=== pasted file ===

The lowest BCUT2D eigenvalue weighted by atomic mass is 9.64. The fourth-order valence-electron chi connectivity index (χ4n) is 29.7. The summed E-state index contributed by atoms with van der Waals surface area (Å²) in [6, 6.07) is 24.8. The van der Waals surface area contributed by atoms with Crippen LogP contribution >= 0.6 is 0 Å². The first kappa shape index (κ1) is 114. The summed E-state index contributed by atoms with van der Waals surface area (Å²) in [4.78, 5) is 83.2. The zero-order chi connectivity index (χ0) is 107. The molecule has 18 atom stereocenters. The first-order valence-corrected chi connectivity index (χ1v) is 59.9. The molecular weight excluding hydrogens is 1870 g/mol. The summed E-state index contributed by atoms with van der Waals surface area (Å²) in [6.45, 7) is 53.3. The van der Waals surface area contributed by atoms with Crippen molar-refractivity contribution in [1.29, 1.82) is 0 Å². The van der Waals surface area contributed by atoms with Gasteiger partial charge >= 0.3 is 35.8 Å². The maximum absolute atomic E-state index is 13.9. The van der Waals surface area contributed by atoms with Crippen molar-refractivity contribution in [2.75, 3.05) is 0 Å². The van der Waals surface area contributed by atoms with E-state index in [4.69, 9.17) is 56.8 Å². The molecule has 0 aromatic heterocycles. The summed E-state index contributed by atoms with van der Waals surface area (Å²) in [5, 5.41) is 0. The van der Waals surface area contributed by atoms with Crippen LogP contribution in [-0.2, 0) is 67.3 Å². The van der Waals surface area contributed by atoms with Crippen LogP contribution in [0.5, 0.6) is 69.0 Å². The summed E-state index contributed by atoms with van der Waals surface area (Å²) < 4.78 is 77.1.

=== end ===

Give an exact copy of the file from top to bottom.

The lowest BCUT2D eigenvalue weighted by atomic mass is 9.64. The fourth-order valence-electron chi connectivity index (χ4n) is 29.7. The summed E-state index contributed by atoms with van der Waals surface area (Å²) in [6, 6.07) is 24.8. The van der Waals surface area contributed by atoms with Crippen LogP contribution >= 0.6 is 0 Å². The first kappa shape index (κ1) is 114. The summed E-state index contributed by atoms with van der Waals surface area (Å²) in [4.78, 5) is 83.2. The zero-order chi connectivity index (χ0) is 107. The molecule has 18 atom stereocenters. The first-order valence-corrected chi connectivity index (χ1v) is 59.9. The molecular weight excluding hydrogens is 1870 g/mol. The summed E-state index contributed by atoms with van der Waals surface area (Å²) in [6.45, 7) is 53.3. The van der Waals surface area contributed by atoms with Crippen molar-refractivity contribution in [1.29, 1.82) is 0 Å². The van der Waals surface area contributed by atoms with Gasteiger partial charge >= 0.3 is 35.8 Å². The maximum absolute atomic E-state index is 13.9. The van der Waals surface area contributed by atoms with Crippen molar-refractivity contribution in [2.75, 3.05) is 0 Å². The van der Waals surface area contributed by atoms with E-state index in [4.69, 9.17) is 56.8 Å². The molecule has 0 aromatic heterocycles. The summed E-state index contributed by atoms with van der Waals surface area (Å²) in [5, 5.41) is 0. The van der Waals surface area contributed by atoms with Crippen LogP contribution in [-0.2, 0) is 67.3 Å². The van der Waals surface area contributed by atoms with Crippen LogP contribution in [0.5, 0.6) is 69.0 Å². The summed E-state index contributed by atoms with van der Waals surface area (Å²) < 4.78 is 77.1.